Press conference in Noumea, New Caledonia with the President of New Caledonia, Harold Martin, and Mr Marles, in the presence of the French High Commissioner, Albert Dupuy

Transcript, E&OE, proof only

2 April 2012

Mr Martin: I would like to thank you for coming so early in the morning to the Méridien. With the [French] High Commissioner, we were keen to have this discussion with the Australian Minister before he left given, as you would be aware, that the delegation is due to depart this morning.

We started at 7.00am sharp and the first thing I wanted to share with the Minister, on behalf of the Government of New Caledonia, was to express our warmest thanks for the visit by the Governor-General, as it was the first time a Governor-General of the Commonwealth of Australia has visited New Caledonia. It means we are held in high esteem by Australia; it is a meaningful gesture, this is indeed how we felt about it, and I wanted to acknowledge this token of friendship. Once again, it shows the strength of our relationship and this is a gesture of consideration towards New Caledonia.

The visit by the Governor-General went extremely well and I would like to take this opportunity to thank you, the media, as I noted you covered the visit extensively. And because it spanned over the week-end, you deserve even more praise. Thank you.

Mr Dupuy: I agree fully with what the President of the New Caledonian government just said. It was an important visit and it was equally important that this morning the President of the Government and I had this meeting with Mr Marles, representing the Government of Australia, for an exchange of views which was both political and technical.

We understand that, from an Australian Government perspective as well as from a personal perspective, you are keen to support the President of the New Caledonian Government in areas in which he wants to make progress in the coming months and that he raised earlier on.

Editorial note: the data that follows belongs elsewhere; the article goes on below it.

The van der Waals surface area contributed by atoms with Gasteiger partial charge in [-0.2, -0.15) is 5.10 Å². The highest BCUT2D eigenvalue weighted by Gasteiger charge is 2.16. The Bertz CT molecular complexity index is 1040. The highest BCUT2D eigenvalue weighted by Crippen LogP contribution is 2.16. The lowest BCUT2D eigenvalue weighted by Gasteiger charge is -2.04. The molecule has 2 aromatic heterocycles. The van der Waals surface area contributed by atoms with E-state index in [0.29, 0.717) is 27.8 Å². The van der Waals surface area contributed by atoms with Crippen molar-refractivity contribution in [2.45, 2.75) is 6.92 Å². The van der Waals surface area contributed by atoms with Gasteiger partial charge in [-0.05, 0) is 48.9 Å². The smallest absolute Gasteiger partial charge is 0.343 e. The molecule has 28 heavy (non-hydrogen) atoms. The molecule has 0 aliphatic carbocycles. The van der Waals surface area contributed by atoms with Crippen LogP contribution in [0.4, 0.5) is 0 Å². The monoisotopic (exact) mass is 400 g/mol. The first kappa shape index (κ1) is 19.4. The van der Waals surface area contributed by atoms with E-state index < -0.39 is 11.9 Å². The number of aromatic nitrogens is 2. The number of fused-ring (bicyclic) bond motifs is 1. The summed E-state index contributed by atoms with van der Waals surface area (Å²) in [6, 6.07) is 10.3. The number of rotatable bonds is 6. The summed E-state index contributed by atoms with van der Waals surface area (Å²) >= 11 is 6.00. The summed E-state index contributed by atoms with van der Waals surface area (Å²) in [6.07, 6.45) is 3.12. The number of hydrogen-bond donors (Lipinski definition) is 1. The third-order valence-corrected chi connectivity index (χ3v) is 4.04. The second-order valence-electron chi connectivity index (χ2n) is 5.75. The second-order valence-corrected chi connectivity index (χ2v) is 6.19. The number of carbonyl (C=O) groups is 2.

At your request, we conducted an overview of the situation in the region and in New Caledonia. In conclusion, I would like to thank you warmly for your time on behalf of the [French] State.

Mr Marles: Merci and bonjour.

Thank you. Can I [extend] my thanks to you for attending so early in the morning and to say that doing a press conference in front of these French pastries seems a perfectly appropriate way to do a press conference here, in New Caledonia.

It is one of the reasons we love coming to New Caledonia.

Can I thank the President of New Caledonia, Mr Harold Martin and the High Commissioner, Mr Albert Dupuy, for meeting me this morning? We had a very productive meeting.

We have a growing and substantial agenda between Australia and New Caledonia and, this morning, we have spoken about issues such as access to health in Australia, membership of the Pacific Islands Forum, along with the trade between the two countries. These are important discussions to have and we look forward to continuing those.

But of course, the real significance of this visit has been the historic step of having our Head of state, the Governor-General, visit New Caledonia for the first time ever.

I want to say something about the significance of this visit. But, before I do, I do want to express our gratitude to both the French state and the Government of New Caledonia for all the work they have done in hosting our Governor-General here in Noumea.

Having a Head of state in town is not a small exercise and we feel very looked after. I know the Governor-General personally feels very looked after, and the visit could not have gone better. We are very, very grateful to both the French state and the Government of New Caledonia for all they have done.

New Caledonia is a very important Pacific community and you are, in many respects, our closest neighbour. The relationship between Australia and New Caledonia, Australia and France, is vitally important, and it is one of the reasons we were so keen that on this visit to the Pacific, the Governor-General made a significant part of that visit here, and indeed we are staying longer than in any of the other places that we are visiting in the Pacific this week.

And it has been too long before having the first visit of an Australian Governor-General to New Caledonia: we will make sure it does not take 112 years before we do it again.